We focus on Jesus' birth at Christmas, of course, but why is his birth important? It's important because he was born to be crucified. He had to have flesh and blood and experience life as a human to be the sacrifice for our sins and to be a mediator for us. Scripture clearly connects Jesus' incarnation and birth with his crucifixion and his sacrifice. In Matthew 1:21, an angel talking to Joseph made it clear at the very beginning why Jesus was being born. About Mary, the angel said:"She will give birth to a son, and you are to give him the name Jesus, because he will save his people from their sins."
Later, after Jesus' death, burial, and resurrection, Paul wrote to the church in Rome and said:The mystery and miracle of Jesus coming to earth rested on the faith of a young woman to say 'Yes!' to God!Therefore, there is now no condemnation for those who are in Christ Jesus because through Christ Jesus, the law of the Spirit who gives life has set you free from the law of sin and death. For what the law was powerless to do because it was weakened by the flesh, God did — [How did he do it?] — by sending his own Son in the likeness of sinful flesh to be a sin offering (Romans 8:1-3).
As we are involved with the Christmas traditions with family, gifts, and food, let's never forget that Christmas is important because Jesus was born to be the sacrifice for our sins. The importance of Christmas is the coming of Jesus as "God with us" (Matthew 1:23) to reveal God to us and to sacrifice himself for us (Colossians 1:15-23). In Communion, we remember him in a special way as we take the bread and the cup (1 Corinthians 11:23-26).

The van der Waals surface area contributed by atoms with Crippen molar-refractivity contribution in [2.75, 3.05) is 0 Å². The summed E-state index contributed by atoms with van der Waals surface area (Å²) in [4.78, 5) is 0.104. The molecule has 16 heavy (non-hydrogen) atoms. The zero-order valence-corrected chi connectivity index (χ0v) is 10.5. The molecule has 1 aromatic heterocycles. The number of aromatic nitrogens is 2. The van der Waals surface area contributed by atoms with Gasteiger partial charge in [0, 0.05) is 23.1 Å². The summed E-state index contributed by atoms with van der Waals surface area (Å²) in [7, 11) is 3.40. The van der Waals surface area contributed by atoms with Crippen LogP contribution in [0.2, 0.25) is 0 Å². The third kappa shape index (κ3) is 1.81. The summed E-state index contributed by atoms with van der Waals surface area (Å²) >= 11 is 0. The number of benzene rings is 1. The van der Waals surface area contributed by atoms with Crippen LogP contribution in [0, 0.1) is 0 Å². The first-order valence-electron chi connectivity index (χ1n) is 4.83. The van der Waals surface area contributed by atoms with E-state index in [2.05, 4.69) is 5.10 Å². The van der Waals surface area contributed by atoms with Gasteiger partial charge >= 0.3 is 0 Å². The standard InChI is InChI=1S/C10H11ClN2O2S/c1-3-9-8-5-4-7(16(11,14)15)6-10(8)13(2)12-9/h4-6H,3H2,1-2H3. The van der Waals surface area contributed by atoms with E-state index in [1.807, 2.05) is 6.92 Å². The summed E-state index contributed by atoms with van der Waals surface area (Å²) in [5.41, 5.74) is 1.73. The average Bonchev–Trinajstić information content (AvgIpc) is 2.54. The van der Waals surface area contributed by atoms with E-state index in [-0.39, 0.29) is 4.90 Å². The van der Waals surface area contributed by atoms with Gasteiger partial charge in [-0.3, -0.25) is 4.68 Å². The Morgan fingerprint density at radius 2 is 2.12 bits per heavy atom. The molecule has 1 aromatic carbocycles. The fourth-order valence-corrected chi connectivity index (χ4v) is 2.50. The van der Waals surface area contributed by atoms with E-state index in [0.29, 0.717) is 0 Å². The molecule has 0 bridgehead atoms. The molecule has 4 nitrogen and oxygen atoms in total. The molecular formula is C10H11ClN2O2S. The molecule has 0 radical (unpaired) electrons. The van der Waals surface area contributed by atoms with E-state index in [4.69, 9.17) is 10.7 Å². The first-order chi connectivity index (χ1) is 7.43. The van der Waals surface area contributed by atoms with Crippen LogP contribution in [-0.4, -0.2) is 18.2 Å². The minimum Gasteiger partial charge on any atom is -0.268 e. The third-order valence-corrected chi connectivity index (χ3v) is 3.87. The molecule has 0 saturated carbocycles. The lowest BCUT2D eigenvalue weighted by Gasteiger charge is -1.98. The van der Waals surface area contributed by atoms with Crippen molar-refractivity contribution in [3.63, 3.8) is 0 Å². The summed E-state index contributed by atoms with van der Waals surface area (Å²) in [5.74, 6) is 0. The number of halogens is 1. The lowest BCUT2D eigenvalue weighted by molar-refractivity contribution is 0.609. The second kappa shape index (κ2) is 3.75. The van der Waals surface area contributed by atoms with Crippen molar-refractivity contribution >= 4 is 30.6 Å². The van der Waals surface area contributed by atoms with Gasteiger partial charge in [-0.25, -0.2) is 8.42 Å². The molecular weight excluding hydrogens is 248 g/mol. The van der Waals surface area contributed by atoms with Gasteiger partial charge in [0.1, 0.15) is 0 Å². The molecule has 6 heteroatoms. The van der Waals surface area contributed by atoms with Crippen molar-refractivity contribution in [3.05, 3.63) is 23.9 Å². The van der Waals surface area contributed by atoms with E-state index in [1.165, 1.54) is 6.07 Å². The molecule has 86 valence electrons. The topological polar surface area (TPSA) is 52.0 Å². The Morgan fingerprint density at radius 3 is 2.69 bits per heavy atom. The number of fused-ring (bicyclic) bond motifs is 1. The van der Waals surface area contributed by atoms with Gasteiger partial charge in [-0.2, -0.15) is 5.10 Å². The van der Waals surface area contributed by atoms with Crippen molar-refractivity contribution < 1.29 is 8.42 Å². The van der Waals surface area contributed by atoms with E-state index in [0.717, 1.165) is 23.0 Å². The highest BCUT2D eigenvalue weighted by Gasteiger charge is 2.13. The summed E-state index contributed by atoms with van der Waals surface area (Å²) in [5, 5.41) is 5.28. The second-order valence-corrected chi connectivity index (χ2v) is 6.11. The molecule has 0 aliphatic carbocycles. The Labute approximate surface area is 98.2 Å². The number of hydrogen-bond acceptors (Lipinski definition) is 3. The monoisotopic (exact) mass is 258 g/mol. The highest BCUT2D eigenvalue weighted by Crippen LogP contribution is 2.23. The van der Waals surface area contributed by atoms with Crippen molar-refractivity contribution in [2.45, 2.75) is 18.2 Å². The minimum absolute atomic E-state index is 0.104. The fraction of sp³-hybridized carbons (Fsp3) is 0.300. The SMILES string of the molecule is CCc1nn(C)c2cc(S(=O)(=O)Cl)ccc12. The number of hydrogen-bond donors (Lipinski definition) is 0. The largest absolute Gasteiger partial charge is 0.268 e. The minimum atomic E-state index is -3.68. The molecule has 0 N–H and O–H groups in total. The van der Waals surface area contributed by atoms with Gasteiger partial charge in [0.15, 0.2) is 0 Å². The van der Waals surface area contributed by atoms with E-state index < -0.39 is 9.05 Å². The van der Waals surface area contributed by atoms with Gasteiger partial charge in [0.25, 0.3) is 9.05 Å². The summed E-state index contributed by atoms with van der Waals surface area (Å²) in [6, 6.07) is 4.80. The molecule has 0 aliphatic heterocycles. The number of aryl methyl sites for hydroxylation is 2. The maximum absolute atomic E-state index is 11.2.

As we eat the bread, let's thank God for Jesus' incarnation:Holy God, thank you for sending Jesus to be God with us in human flesh like us and thank you for this bread to help us remember him. In Jesus' name. Amen.
We also give thanks for the cup:Jesus, thank you for coming as a human, not only to reveal God to us but also to have the blood that needed to be shed to wash us clean. Amen.
Closing with Joyous Praise:
Let's pray:O God, thank you! Thank you for loving us. Thank you for the mystery, wonder, and miracle of coming to us in Jesus. Though we have not physically seen Jesus, we love him, and even though we do not physically see Jesus now, we believe in him and are filled with an inexpressible and glorious joy for we are receiving the end result of our faith, the salvation of our souls. Thank you, O God; thank you! Amen. (Adapted into a prayer from 1 Peter 1:8-9.)
We close with the song "Joy to the World" with Jeremy Riddle and Bethel Music:
The English word "noel" (noelle) is borrowed from the French word "noël." It means "birth." The origin of the French word is the Latin "natalis," which can mean "birthday" as a noun or "of or relating to birth" as an adjective. It was used in the Latin phrase, "natalis dies Domini" — meaning "the Lord's birthday." (The English adjective "natal," as in pre-natal and peri-natal, also means birth and is also an offspring of "natalis.")© Heartlight, Inc. and ToGather.church. All rights reserved.
"ToGather: Christ Is Mine (December 26, 2021)" by Demetrius Collins & Phil Ware is licensed under a Creative Commons License. Heartlight encourages you to share this material with others in church bulletins, personal emails, and other non-commercial uses. Please see our Usage Guidelines for more information.